How did centuries-old Christmas traditions transform into what they are today? There are traditions specifically created by Christians, others originally rooted in pagan practices and still others that are just passed down through generations.
Candy canes, mistletoe and Santa Claus are three ubiquitous symbols of the holiday season. Who was Jolly Old Saint Nick? Why would you dread being caught under the mistletoe with your grandmother? Read on and find out. The origins of these Christmas traditions have been found to being clever, good-hearted and augmented over the centuries.
Mistletoe is often times regarded as a powerful plant that could cure ailments or bring good luck. The use of evergreens in order to decorate around Christmas time is several centuries old. Mostly it began with spirit-fearing Pagans and the coming of the Winter Solstice. According to snopes.com, an online database of urban legends, mistletoe and other greens were thought to protect against witches and lightning, and were “said to be a cure for poison, epilepsy, barrenness, and whooping cough.” The origins of mistletoe’s use as a plant of peace come from the Scandinavians. Enemies would be able to declare a truce if in the midst of a mistletoe plant.
Leave it to the English to turn a supernatural plant to a smooching plant. According to theholidayspot.com, a website dedicated to nearly everything holiday-related, a young lady in 18th century England who was standing under the mistletoe could not refuse to be kissed. If she refused, she could expect to remain single in the coming year.
Today, a kiss under the mistletoe is seen as a romantic gesture, an intention of goodwill, or kiss for kissing’s sake.
Old St. Nick
In the third century in the village of Patara (now the southern coast of Turkey) Nicholas was born to wealthy parents, according to the St. Nicholas Center, a website dedicated to educating people about the history of St. Nicholas. Unfortunately, his parents died while he was still young.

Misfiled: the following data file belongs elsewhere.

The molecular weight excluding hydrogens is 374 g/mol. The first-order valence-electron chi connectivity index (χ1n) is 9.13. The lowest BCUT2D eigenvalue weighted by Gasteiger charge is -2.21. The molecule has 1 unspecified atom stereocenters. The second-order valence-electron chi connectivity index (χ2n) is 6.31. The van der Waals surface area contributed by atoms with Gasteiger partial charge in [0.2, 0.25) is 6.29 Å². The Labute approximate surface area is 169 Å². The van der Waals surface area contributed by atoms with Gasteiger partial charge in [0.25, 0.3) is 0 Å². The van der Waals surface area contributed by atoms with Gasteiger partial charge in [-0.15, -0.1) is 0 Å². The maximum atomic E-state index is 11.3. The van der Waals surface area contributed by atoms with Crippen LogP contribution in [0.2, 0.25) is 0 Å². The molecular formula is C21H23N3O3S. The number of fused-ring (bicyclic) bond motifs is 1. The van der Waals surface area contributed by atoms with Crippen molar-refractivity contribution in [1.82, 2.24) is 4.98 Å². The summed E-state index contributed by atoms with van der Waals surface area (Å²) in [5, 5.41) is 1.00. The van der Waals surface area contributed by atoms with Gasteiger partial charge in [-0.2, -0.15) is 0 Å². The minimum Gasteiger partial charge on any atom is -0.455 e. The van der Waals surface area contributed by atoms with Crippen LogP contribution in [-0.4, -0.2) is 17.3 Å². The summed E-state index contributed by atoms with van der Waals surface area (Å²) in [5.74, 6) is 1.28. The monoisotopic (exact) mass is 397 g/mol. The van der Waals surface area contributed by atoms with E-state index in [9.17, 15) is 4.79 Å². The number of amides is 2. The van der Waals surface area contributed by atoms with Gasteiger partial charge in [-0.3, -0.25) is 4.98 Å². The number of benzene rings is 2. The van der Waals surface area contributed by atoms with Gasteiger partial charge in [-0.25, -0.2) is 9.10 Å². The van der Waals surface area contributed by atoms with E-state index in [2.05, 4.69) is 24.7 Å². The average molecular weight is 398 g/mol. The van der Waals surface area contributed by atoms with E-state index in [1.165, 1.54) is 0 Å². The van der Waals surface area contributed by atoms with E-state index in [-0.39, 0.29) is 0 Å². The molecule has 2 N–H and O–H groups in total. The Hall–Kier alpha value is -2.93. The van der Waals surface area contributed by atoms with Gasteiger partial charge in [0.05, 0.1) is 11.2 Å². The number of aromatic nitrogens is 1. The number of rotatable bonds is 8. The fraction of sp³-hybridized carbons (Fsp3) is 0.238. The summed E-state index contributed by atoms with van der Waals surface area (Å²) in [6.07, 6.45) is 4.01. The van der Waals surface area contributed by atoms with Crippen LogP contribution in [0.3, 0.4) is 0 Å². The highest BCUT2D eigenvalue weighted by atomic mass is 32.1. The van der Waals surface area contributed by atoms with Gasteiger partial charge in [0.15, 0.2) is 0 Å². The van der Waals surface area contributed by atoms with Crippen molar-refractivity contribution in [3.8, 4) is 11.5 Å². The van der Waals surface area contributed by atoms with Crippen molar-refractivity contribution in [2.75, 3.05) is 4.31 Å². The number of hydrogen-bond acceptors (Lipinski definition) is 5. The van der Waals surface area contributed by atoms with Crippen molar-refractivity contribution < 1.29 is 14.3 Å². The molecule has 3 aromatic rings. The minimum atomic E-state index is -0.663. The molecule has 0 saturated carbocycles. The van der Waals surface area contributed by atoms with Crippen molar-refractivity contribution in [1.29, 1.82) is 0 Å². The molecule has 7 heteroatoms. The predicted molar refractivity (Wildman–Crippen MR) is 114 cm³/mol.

Raised by his parents as a devout Christian, Nicholas decided to give his entire inheritance to those who needed it. Eventually, Nicholas became the Bishop of Myra, and was later exiled and imprisoned by the Roman Emperor Diocletian. Upon his death, a manna plant – supposedly infused with healing powers – formed upon his grave. St. Nicholas Day is December 19th, the anniversary of his death.
Original Dutch colonists settled in America and brought over their Christmas customs, but 19th Century America decided it was time to update how previous generations looked at Christmas. Celebrations gradually transformed from workers drunkenly partying to the cozy notion of family’s being home for the holidays.
A change from the Dutch’s ‘Sankt Niklaus’ was eventually transformed to ‘Santa Claus.’ With the growing conscience of a happy and healthy family life, the holy Saint Nicholas turned into the jolly Santa Claus. Writers would pen poems of the gift giver. Artists would base their Santa Claus renderings off of those poems. The red coat was added. A long white beard was grown, and the rest is history.
The origin of candy canes dates back to the 1670s, when the choirmaster at the Cologne Cathedral handed white, sugar-candy sticks to keep children quiet during the live Nativity, according to Christianity Today International, a non-profit communications ministry. The sugar sticks were curved to look like the staff of a shepherd in order to honor the shepherds at the stable.
Throughout the years, it is said that many other subtle symbols have been added to the candy to make the sticks more symbolic of Christianity. For the traditional peppermint candy cane, the white stands for Jesus’ purity and/or his virgin birth. The red stripes account for the blood of Christ. The peppermint flavor is a reference to the cleaning properties of hyssop, traditionally seen as a holy herb, for its use was for cleaning sacred places. However, the candy initially started as purely white. It wasn’t until the mid-20th century that a Georgia, USA-based candy maker decided to add stripes to the treat. If you want to theorize that everything on the candy cane is symbolic – go ahead. Just remember, candy canes were made to be eaten, not looked at.